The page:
A strike against austerity measures introduced by Belgium's new government has paralysed public transport and caused havoc with international flights and train services in the capital this morning.

All underground trains, buses and trams were halted in Brussels while high-speed train links to cities in France, the Netherlands and Germany were also suspended, officials said.

The Eurostar train link from Brussels to London was also halted, although service was available between the British capital and the northern French city of Lille, near the border with Belgium.

267 departing flights, 44% of the total, were cancelled at Brussels international airport mainly because of a strike affecting baggage handlers, a spokesman at the airport said.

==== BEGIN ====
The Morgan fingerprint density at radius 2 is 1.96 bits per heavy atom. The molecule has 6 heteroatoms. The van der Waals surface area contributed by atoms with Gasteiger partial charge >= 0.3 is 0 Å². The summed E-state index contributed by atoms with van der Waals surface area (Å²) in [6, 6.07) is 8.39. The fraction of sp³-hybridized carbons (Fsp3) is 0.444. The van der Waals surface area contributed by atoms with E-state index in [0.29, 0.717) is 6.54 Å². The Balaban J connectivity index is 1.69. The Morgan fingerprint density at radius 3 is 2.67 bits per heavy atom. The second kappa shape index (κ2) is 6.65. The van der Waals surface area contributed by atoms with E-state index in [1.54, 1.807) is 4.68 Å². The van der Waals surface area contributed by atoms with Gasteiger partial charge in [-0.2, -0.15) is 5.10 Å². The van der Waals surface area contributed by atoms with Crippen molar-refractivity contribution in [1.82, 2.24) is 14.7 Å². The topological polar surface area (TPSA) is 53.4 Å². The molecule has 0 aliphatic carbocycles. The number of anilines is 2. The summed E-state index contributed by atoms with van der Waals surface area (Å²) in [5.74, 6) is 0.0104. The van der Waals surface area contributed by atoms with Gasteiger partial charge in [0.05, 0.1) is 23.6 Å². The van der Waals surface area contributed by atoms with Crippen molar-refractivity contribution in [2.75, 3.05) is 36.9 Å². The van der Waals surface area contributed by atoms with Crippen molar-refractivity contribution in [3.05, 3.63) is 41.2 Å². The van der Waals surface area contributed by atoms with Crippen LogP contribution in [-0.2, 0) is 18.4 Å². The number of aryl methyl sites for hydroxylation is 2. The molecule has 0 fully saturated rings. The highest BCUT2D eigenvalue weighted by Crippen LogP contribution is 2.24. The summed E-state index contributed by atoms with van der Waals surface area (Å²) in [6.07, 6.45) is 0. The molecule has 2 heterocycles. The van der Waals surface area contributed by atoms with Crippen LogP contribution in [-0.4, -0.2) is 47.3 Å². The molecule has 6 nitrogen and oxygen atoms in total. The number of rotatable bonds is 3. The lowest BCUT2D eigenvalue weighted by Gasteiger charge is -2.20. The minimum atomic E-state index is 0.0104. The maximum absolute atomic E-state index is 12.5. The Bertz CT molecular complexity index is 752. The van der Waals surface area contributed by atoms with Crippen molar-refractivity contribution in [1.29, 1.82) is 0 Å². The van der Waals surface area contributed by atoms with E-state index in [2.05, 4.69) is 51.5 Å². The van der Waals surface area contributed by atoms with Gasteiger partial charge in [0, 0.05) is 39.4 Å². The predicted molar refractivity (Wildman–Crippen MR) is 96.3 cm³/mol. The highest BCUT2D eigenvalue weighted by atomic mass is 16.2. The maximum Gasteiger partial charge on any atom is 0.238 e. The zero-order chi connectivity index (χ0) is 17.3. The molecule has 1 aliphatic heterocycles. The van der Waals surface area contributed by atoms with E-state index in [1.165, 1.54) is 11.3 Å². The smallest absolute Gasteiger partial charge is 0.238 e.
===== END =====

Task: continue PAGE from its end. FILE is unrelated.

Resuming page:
No trains moved in Brussels or in the neighbouring provinces of Flemish Brabant and French-speaking Brabant Wallon, according to the Belgian rail operator SNCB.

No buses were available in Brabant Wallon while few were circulating in Flemish Brabant.

The strike disrupted economic activity as pickets blocked workers from entering industrial zones while schools and public services were also disrupted.

The strike is the latest in a weekly series of disturbances that will culminate in a nationwide general strike on 15 December.

The movement began last month with a 100,000-person march in Brussels that ended in clashes leaving 112 police officers injured.

Belgian unions oppose a decision by Prime Minister Charles Michel's right-of-centre coalition government to scrap plans for a usually automatic cost-of-living raise next year.

They also reject public sector cutbacks and plans to raise the retirement age.